(At one point, we're shown the global realm, when, during a town meeting, a woman blames a Russian invasion for the odd events taking place.)
S8 collides the realms for an "Ah-ha!" moment heavy with emotion.
Jack has just taken Joe away from his friends (who were filming a scene for their movie). They've returned to a dark home. Jack is telling Joe that Joe can't see Alice anymore. Not at all. That her father is scum. That this isn't a discussion. "Are we clear on this Joe?" Jack says.
One facet of the private realm has just crushed all the others.
Joe tells his father no. They're not clear. They have never been clear.
This is all private realm stuff.
Jack starts yelling at Joe that Joe doesn't understand. The situation is out of control. The town was depending on someone else, and now that person is gone and 12,000 people are counting on him.
Jack is obviously talking about the public realm (with the alien on the loose, soldiers running around, and the sheriff missing). But, in describing the state of the public realm while looking at his son, Jack realizes he is describing his son. Since his mom's death, Joe has been depending on Jack. And Jack hasn't been there.
In WotW the collision gives the son a way to show he is his own man. S8 doesn't want to bring about such immediate changes. Jack and Joe are not rectified then and there. We see the emotion in Jack's eyes as he's suddenly seeing himself though Joe. And then Jack leaves. The collision is not intended to solve a character problem but to reveal a problem to a character. Jack's epiphany is the sentimental apex of the film.
This collision also serves as a pivot for the plot of the film. Before this, S8's private realms had only casual interaction with the public. This first collision begets the rest. Alice is swept into the public realm. Joe and his friends must clash with it. Then Joe confronts his grief through the embodiment of the public realm: the alien.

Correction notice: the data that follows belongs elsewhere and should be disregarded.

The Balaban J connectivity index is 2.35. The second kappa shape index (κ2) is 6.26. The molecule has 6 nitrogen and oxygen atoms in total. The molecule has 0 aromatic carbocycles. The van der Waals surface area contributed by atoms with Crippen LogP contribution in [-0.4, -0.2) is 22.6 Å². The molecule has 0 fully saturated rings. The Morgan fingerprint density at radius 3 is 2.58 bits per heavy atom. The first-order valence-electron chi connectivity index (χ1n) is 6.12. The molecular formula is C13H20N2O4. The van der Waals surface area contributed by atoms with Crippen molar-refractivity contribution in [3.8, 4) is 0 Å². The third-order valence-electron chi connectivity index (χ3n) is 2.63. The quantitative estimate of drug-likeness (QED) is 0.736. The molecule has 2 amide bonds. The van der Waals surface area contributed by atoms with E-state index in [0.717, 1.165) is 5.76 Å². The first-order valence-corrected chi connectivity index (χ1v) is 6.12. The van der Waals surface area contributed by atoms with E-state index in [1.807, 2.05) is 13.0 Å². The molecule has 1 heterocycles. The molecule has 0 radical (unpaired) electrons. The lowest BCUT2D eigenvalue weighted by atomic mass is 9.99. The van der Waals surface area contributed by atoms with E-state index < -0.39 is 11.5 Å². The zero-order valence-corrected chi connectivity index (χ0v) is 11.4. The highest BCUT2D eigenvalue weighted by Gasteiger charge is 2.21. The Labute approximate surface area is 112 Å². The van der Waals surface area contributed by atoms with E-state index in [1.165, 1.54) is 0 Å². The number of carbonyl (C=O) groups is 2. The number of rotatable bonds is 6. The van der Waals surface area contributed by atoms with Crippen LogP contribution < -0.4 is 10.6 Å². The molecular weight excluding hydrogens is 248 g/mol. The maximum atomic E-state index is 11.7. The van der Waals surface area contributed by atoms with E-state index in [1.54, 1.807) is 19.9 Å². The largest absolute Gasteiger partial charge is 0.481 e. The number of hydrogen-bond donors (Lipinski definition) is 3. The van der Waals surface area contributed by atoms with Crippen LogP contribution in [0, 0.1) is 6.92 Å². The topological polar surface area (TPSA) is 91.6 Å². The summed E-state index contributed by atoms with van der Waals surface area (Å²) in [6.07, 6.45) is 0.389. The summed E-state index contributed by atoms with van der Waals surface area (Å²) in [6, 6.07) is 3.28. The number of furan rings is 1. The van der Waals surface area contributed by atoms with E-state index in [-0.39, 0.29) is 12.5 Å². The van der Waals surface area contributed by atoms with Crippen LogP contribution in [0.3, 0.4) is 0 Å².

It isn't until these battles take place and conclude that the film allows the private realm (and thus the viewer) catharsis.
Did I Like It:
Yes. I was caught up in it. Well made. But... J.J. ...do something without monsters?
I thought Elle killed it. She was awesome in Somewhere too. I thought all the actors did a good job.
Also. I had a big problem with the train crash. The scene is CGI on steroids. That's fine. But I felt four things were wrong about how it was done:
1. the train derails because a man drives his truck onto the tracks and hits the train head-on. This man survives. Despite half the truck being sheared away and the entire train raining down like armageddon.
2. the train rains down like its armageddon. okay, fine, this is an alien movie. But it's grounded in realism. I just don't buy how aggressively the train freaks out. I've seen scenes in the Final Destination movies that were less extreme.
3. what fucking directions are these kids running? The train derails and the kids, who were standing on the platform, filming a scene for their movie, take off. Yet it looks as though they're running parallel to the tracks? So all this stuff keeps narrowly missing crushing them. It's as if none of them ran away from the tracks. Again, I don't buy it. I think they would have run perpendicular to gain distance and safety. I'm convinced their direction was artificial because it makes the scene more "thrilling". I'm being nit-picky, I know, but, whatever.
4. Alice had driven the kids to the tracks in her dad's car (yes, she's under age). The car is parked next to the platform. The platform is destroyed. The kids are almost smashed 1,000 times. Yet the car is okay. The kids are able to drive away. I guess it's a miracle.
What It's Good For:
-constructing tension within a narrative
-people who love Spielberg
-seeing an alien
-a solid movie experience
-sort of a cheesy, emotional climactic action
-alien isn't really...iconic looking?
-another J.J. Abrams alien movie
% Character / % Actor's personality or previous roles